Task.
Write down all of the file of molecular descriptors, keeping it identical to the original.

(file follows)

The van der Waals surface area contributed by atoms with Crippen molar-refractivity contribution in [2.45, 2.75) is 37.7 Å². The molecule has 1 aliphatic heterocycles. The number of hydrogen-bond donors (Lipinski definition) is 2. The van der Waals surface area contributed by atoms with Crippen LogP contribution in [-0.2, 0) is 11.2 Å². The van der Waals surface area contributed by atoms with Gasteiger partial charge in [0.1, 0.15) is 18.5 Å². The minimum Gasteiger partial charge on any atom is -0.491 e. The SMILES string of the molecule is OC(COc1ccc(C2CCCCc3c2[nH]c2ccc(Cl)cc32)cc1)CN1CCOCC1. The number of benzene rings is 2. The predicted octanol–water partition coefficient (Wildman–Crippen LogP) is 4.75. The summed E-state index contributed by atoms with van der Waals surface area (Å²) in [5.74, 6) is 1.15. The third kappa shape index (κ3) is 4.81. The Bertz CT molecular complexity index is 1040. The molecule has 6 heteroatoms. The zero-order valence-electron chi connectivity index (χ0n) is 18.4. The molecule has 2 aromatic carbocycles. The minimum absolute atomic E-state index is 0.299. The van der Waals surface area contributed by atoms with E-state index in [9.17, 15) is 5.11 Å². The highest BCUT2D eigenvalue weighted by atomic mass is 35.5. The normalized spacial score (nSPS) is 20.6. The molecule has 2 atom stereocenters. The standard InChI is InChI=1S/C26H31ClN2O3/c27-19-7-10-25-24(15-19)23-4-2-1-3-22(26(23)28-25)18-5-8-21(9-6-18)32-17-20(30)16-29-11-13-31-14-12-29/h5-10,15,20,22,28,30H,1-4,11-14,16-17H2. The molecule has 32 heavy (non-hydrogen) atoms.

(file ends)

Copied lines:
The van der Waals surface area contributed by atoms with Crippen molar-refractivity contribution in [2.45, 2.75) is 37.7 Å². The molecule has 1 aliphatic heterocycles. The number of hydrogen-bond donors (Lipinski definition) is 2. The van der Waals surface area contributed by atoms with Crippen LogP contribution in [-0.2, 0) is 11.2 Å². The van der Waals surface area contributed by atoms with Gasteiger partial charge in [0.1, 0.15) is 18.5 Å². The minimum Gasteiger partial charge on any atom is -0.491 e. The SMILES string of the molecule is OC(COc1ccc(C2CCCCc3c2[nH]c2ccc(Cl)cc32)cc1)CN1CCOCC1. The number of benzene rings is 2. The predicted octanol–water partition coefficient (Wildman–Crippen LogP) is 4.75. The summed E-state index contributed by atoms with van der Waals surface area (Å²) in [5.74, 6) is 1.15. The third kappa shape index (κ3) is 4.81. The Bertz CT molecular complexity index is 1040. The molecule has 6 heteroatoms. The zero-order valence-electron chi connectivity index (χ0n) is 18.4. The molecule has 2 aromatic carbocycles. The minimum absolute atomic E-state index is 0.299. The van der Waals surface area contributed by atoms with E-state index in [9.17, 15) is 5.11 Å². The highest BCUT2D eigenvalue weighted by atomic mass is 35.5. The normalized spacial score (nSPS) is 20.6. The molecule has 2 atom stereocenters. The standard InChI is InChI=1S/C26H31ClN2O3/c27-19-7-10-25-24(15-19)23-4-2-1-3-22(26(23)28-25)18-5-8-21(9-6-18)32-17-20(30)16-29-11-13-31-14-12-29/h5-10,15,20,22,28,30H,1-4,11-14,16-17H2. The molecule has 32 heavy (non-hydrogen) atoms.